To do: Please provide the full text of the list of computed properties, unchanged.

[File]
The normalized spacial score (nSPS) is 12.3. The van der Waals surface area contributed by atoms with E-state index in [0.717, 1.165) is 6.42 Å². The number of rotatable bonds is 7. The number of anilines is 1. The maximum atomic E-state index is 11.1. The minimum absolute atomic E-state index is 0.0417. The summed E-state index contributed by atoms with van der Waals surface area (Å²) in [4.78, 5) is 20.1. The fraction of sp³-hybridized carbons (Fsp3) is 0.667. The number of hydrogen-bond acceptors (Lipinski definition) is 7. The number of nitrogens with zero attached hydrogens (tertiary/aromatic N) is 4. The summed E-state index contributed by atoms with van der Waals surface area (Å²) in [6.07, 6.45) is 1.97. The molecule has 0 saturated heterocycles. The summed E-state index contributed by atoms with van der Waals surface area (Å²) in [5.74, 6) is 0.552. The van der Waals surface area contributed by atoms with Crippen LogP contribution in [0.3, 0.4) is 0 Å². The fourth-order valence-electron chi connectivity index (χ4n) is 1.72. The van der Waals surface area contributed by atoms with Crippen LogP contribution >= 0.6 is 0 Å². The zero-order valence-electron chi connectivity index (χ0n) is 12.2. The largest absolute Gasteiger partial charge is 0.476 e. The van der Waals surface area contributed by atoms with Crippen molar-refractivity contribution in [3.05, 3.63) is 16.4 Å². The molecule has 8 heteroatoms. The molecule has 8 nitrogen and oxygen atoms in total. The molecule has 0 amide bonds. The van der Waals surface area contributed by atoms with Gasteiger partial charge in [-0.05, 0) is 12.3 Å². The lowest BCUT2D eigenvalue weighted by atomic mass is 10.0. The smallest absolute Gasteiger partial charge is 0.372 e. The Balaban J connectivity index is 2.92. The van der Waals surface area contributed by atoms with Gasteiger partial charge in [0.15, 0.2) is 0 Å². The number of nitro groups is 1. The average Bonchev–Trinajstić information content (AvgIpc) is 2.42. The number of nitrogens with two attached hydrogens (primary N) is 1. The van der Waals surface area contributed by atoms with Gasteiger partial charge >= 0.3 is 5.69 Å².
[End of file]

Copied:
The normalized spacial score (nSPS) is 12.3. The van der Waals surface area contributed by atoms with E-state index in [0.717, 1.165) is 6.42 Å². The number of rotatable bonds is 7. The number of anilines is 1. The maximum atomic E-state index is 11.1. The minimum absolute atomic E-state index is 0.0417. The summed E-state index contributed by atoms with van der Waals surface area (Å²) in [4.78, 5) is 20.1. The fraction of sp³-hybridized carbons (Fsp3) is 0.667. The number of hydrogen-bond acceptors (Lipinski definition) is 7. The number of nitrogens with zero attached hydrogens (tertiary/aromatic N) is 4. The summed E-state index contributed by atoms with van der Waals surface area (Å²) in [6.07, 6.45) is 1.97. The molecule has 0 saturated heterocycles. The summed E-state index contributed by atoms with van der Waals surface area (Å²) in [5.74, 6) is 0.552. The van der Waals surface area contributed by atoms with Crippen LogP contribution in [0.3, 0.4) is 0 Å². The fourth-order valence-electron chi connectivity index (χ4n) is 1.72. The van der Waals surface area contributed by atoms with Crippen LogP contribution >= 0.6 is 0 Å². The zero-order valence-electron chi connectivity index (χ0n) is 12.2. The largest absolute Gasteiger partial charge is 0.476 e. The van der Waals surface area contributed by atoms with Crippen molar-refractivity contribution in [3.05, 3.63) is 16.4 Å². The molecule has 8 heteroatoms. The molecule has 8 nitrogen and oxygen atoms in total. The molecule has 0 amide bonds. The van der Waals surface area contributed by atoms with Gasteiger partial charge in [-0.05, 0) is 12.3 Å². The lowest BCUT2D eigenvalue weighted by atomic mass is 10.0. The smallest absolute Gasteiger partial charge is 0.372 e. The Balaban J connectivity index is 2.92. The van der Waals surface area contributed by atoms with Gasteiger partial charge in [0.15, 0.2) is 0 Å². The number of nitro groups is 1. The average Bonchev–Trinajstić information content (AvgIpc) is 2.42. The number of nitrogens with two attached hydrogens (primary N) is 1. The van der Waals surface area contributed by atoms with Gasteiger partial charge >= 0.3 is 5.69 Å².